Published: April 12, 2012

Fifteen Colorado Law students in the Comparative Family Law seminar spent eight days traveling across Ecuador and researching criminal justice and child protection law from the perspective of another culture.   

Led by Professors Colene Robinson and Ann England, students met with judges and the heads of government agencies in Quito, infusing their seminar papers with primary source research. The group also conducted in-person interviews with staff attorneys, local lawyers, law students, law professors, prisoners, juveniles, children, staff at NGOs, and indigenous community members, learning about how the legal process works on a practical level.  

Students co-taught Universidad de San Francisco law school classes on criminal justice and family law, and were greeted by Ecuadorian law school students who shared their ideas about juvenile justice. With the assistance of the American Bar Association Role of Law initiative, Colorado Law students had unparalleled access to the people, lawyers, and staff who compose the legal community of Quito. The interviews and observation opportunities helped students experience the legal system in action.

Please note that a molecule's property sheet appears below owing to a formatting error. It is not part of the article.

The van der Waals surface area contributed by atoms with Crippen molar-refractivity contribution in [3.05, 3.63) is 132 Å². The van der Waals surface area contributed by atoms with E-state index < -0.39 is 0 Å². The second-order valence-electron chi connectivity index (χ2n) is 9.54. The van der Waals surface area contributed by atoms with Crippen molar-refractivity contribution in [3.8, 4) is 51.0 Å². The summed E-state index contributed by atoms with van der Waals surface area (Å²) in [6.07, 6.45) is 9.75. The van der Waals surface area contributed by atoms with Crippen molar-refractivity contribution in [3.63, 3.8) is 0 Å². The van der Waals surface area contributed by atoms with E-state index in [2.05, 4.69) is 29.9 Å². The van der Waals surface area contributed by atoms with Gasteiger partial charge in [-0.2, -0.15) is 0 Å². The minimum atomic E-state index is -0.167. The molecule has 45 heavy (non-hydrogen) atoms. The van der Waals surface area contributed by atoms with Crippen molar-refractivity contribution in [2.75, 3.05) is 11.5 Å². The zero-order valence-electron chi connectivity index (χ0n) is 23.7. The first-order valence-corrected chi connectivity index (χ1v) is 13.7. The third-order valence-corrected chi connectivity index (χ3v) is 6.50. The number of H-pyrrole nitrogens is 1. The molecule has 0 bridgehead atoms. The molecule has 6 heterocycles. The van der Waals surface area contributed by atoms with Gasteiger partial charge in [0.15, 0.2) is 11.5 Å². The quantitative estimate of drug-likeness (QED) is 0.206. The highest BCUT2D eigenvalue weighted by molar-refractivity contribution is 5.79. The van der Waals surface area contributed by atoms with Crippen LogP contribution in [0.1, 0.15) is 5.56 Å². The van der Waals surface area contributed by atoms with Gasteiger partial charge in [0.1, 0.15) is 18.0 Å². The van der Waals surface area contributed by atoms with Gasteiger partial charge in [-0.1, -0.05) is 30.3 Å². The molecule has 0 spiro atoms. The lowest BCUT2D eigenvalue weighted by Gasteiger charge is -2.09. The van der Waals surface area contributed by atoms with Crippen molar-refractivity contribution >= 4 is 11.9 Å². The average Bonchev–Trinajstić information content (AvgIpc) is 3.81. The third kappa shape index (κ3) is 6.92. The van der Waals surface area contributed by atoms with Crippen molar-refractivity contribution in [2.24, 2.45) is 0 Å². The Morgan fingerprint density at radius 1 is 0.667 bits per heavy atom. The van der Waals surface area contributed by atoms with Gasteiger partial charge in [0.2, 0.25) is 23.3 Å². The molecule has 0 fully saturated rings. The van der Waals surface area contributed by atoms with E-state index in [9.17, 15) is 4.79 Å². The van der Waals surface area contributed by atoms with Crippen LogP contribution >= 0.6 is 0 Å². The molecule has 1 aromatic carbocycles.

Visits to the women’s prison in Quito and an orphanage for street children, and seeing the children of incarcerated parents, revealed the need for attorneys devoted to defending the rights of children. The trip concluded with a visit to an indigenous community–Chibuleo of San Francisco–where students experienced a fierce soccer game and enjoyed traditional cuisine, including guinea pig.  

This research trip allowed the class to examine the criminalization of behavior in the United States as compared to Ecuador, and called into question some of the practices and norms enforced domestically.

“These contrasts exposed for students and faculty the assumptions we make about how and why our laws, and our legal processes, are just,” Robinson said.